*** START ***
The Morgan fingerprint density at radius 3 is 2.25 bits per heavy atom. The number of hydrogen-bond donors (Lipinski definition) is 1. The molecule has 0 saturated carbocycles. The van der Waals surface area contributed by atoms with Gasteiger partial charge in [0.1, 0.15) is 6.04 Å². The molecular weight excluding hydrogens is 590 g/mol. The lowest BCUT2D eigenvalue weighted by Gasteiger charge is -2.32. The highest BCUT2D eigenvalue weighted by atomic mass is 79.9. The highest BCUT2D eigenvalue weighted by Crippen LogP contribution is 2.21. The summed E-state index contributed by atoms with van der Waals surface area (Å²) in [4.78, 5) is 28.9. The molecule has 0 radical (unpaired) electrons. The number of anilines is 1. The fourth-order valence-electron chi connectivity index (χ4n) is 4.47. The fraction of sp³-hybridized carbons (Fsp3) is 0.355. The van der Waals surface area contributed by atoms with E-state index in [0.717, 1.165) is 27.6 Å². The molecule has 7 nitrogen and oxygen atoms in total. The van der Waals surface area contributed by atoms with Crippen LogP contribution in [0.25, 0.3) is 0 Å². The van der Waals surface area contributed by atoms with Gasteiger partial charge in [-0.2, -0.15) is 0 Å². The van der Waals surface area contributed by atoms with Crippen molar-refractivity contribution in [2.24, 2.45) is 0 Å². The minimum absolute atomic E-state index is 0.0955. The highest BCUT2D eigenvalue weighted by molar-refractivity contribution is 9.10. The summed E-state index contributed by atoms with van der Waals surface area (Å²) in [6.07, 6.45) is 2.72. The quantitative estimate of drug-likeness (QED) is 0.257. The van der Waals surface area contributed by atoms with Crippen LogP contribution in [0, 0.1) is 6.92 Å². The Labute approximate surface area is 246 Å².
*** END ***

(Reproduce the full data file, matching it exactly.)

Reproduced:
The Morgan fingerprint density at radius 3 is 2.25 bits per heavy atom. The number of hydrogen-bond donors (Lipinski definition) is 1. The molecule has 0 saturated carbocycles. The van der Waals surface area contributed by atoms with Gasteiger partial charge in [0.1, 0.15) is 6.04 Å². The molecular weight excluding hydrogens is 590 g/mol. The lowest BCUT2D eigenvalue weighted by Gasteiger charge is -2.32. The highest BCUT2D eigenvalue weighted by atomic mass is 79.9. The highest BCUT2D eigenvalue weighted by Crippen LogP contribution is 2.21. The summed E-state index contributed by atoms with van der Waals surface area (Å²) in [4.78, 5) is 28.9. The molecule has 0 radical (unpaired) electrons. The number of anilines is 1. The fourth-order valence-electron chi connectivity index (χ4n) is 4.47. The fraction of sp³-hybridized carbons (Fsp3) is 0.355. The van der Waals surface area contributed by atoms with E-state index in [0.717, 1.165) is 27.6 Å². The molecule has 7 nitrogen and oxygen atoms in total. The van der Waals surface area contributed by atoms with Crippen LogP contribution in [0.25, 0.3) is 0 Å². The van der Waals surface area contributed by atoms with Gasteiger partial charge in [-0.2, -0.15) is 0 Å². The van der Waals surface area contributed by atoms with Crippen molar-refractivity contribution in [2.24, 2.45) is 0 Å². The minimum absolute atomic E-state index is 0.0955. The highest BCUT2D eigenvalue weighted by molar-refractivity contribution is 9.10. The summed E-state index contributed by atoms with van der Waals surface area (Å²) in [6.07, 6.45) is 2.72. The quantitative estimate of drug-likeness (QED) is 0.257. The van der Waals surface area contributed by atoms with Crippen LogP contribution in [0, 0.1) is 6.92 Å². The Labute approximate surface area is 246 Å².